On the final day of the draft, names fly quickly and furiously with little explanation or video packages, but that doesn’t mean there’s not value to be found in these later rounds as a new batch of players get a chance to make their biggest baseball dreams come true. This is an especially good place to uncover pitching help, as you’ll see reflected in the majority of the Mariners’ choices here. Here’s who the Mariners took on the third day of the 2023 MLB Draft:
11th round: LHP Brandyn Garcia, Texas A&M
Finalizing the trade from Max Weiner becoming the Aggies’ new pitching coach, the Mariners draft lefty Brandyn Garcia from the same school that gave them Bryce Miller. Garcia is a 6’4” lefty, so immediately interesting. He struck out 56 batters in 43.2 innings this season, using a riding fastball (93-94) and this wicked sweeping slider (81-83):
Garcia only spent a year pitching for the Aggies, transferring from Quinnipiac University to work with former Oregon State pitching coach Nate Yeskie, and struggled with figuring out the zone early (which is why his ERA is high despite all those strikeouts) and with building confidence as a smaller school transfer into the lion’s den of the SEC. However, as he flourished under the coaching at Texas A&M, he improved quickly and found his way into high-leverage spots during the Aggies’ postseason run.
12th round: RHP Logan Evans, University of Pittsburgh
Evans is another large lad on the mound standing at 6’5, just edging out Garcia for starting center on the Day Three draft picks basketball team. Evans is an athletic mover down the mound and prioritizes getting groundballs over strikeouts, pitching 49 innings and striking out 42. He also seems to pitch with some attitude, as evidenced by his cradle rocking against UNC last year.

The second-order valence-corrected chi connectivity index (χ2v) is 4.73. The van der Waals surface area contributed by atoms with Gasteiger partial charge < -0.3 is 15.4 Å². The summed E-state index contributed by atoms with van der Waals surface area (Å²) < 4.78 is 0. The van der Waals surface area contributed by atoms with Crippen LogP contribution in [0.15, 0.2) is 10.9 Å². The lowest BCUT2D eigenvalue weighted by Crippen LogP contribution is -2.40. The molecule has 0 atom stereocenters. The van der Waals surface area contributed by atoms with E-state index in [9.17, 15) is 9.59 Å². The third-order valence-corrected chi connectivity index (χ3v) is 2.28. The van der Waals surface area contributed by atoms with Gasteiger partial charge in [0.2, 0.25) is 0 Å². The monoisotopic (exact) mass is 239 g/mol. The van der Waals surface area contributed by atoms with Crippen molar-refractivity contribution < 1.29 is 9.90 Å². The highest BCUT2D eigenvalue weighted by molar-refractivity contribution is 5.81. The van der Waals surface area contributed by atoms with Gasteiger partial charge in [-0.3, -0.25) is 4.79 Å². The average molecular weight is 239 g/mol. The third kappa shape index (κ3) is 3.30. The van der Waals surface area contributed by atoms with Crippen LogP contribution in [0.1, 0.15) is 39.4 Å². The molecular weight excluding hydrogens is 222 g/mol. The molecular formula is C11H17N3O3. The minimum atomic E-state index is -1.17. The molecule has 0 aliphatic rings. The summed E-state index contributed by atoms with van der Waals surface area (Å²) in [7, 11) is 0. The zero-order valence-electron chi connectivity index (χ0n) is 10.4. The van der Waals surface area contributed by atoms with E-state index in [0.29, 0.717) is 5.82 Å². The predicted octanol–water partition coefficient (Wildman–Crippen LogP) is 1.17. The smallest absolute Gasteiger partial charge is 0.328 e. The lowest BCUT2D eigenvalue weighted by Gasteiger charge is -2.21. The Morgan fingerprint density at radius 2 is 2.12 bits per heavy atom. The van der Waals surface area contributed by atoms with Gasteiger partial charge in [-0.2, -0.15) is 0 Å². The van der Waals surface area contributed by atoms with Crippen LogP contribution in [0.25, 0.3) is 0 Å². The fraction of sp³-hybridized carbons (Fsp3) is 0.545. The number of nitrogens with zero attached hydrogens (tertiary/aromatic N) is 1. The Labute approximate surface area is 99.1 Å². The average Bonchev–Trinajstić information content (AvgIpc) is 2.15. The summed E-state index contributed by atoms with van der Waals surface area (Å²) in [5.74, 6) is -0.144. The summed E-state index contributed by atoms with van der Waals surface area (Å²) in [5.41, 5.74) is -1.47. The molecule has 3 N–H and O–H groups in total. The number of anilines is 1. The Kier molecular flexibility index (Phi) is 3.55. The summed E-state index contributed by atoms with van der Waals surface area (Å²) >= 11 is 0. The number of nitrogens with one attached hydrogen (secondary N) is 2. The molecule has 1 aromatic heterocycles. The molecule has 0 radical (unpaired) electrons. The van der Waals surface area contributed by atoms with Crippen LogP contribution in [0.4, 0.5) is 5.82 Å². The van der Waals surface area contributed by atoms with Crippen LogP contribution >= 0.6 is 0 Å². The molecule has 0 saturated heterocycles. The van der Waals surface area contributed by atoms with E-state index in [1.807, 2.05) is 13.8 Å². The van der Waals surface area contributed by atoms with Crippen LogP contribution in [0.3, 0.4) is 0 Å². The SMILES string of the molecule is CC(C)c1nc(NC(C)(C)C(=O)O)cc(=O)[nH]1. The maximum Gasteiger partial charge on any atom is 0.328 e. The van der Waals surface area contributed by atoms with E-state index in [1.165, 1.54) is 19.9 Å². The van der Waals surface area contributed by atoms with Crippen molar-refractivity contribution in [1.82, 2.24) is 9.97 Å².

Stuff wise, Evans is a spin-rate darling who consistently had the highest spin rate at the Cape Cod League this summer, registering as high as 3141 RPM on his slider. His fastball sits around 92-94 with heavy sink sink and run, and the aforementioned slider sits 84-86. Additionally, he throws a cutter that’s 88-90 as his third offering. Evans did start nine games for the Panthers this year, but in all likelihood he’s a fast moving reliever that could start his professional career in Everett. Perhaps the M’s try him out as a starter, but the arsenal would probably need to tick up a notch or two for him to find sustained success. Regardless of where he ends up, he’s an interesting player for the pitching gurus to optimize.
13th round: RHP Elijah Dale, Illinois State
Dale is a control-the-zone type who posted a K:BB ratio of 65:13 in 28.2 innings this season for the Redbirds. He’s a sinker-slider reliever, with the slider possessing above-average spin but the sinker coming in below MLB average, in the low 90s/high 80s. The slider is a plus pitch, though, coming in hard (mid-80s) with 3000+ RPM of spin.
14th Round: RHP Ernie Day, Campbell University
The second Campbell Camel drafted by the Mariners, Ernie Day is another tall, physical right hander with some interesting stuff. With fastball that regularly sits in the mid-90’s and can touch higher, Day pairs that with a high spin slider to stack up the strikeouts. In 21.1 innings of work at Campbell, Day tallied 28 K’s but unfortunately also walked 19, something he prioritized improving in the Cape Cod league.
RHP Ernie Day (Campbell, 2023 elig.) is a riser to watch in this year’s draft. Up to 96 MPH here with significantly improved control compared to his school season. I think he could go on day 2. pic.twitter.com/3isfYwj5wg— Blake Buscemi (@mlb_pc) June 30, 2023
Another day, another Campbell arm throwing gas.— Tyler Jennings (@TylerJennings24) February 19, 2023
Ernie Day has been 93-96, T97 with his high spin fastball, but his signature pitch is a short slider in the mid-80's with spin upwards of 3,000 RPMs. Flashed an upper-80's CH. Very fun arm. pic.twitter.com/SuOT2CPlfk
On the Cape this summer, Day worked to a dominant 1.08 ERA, striking out 14 over just 8.1 innings. Maybe more importantly, he walked just three batters over that time, something that bodes well for his ability to improve his control. He’s flashed both a cutter and a changeup at times the past few seasons, but his bread and butter pitches remain the high spin fastball-slider combo. Day will likely be a two pitch reliever at the next level, but has used his large 6’4 frame to work long outings as a reliever in the past. If there’s a third big league pitch hiding somewhere in his arsenal, there’s a shot you could try him as a starter.
15th round: OF Carson Jones, Virginia Tech
Jones is a big bat with legit over-the-fence power but the attendant swing-and-miss in his game that keeps him from being a higher pick in this loaded draft. He absolutely mashed this year for VT, though, and will bring some thump to a system that could really use some more over-the-fence power.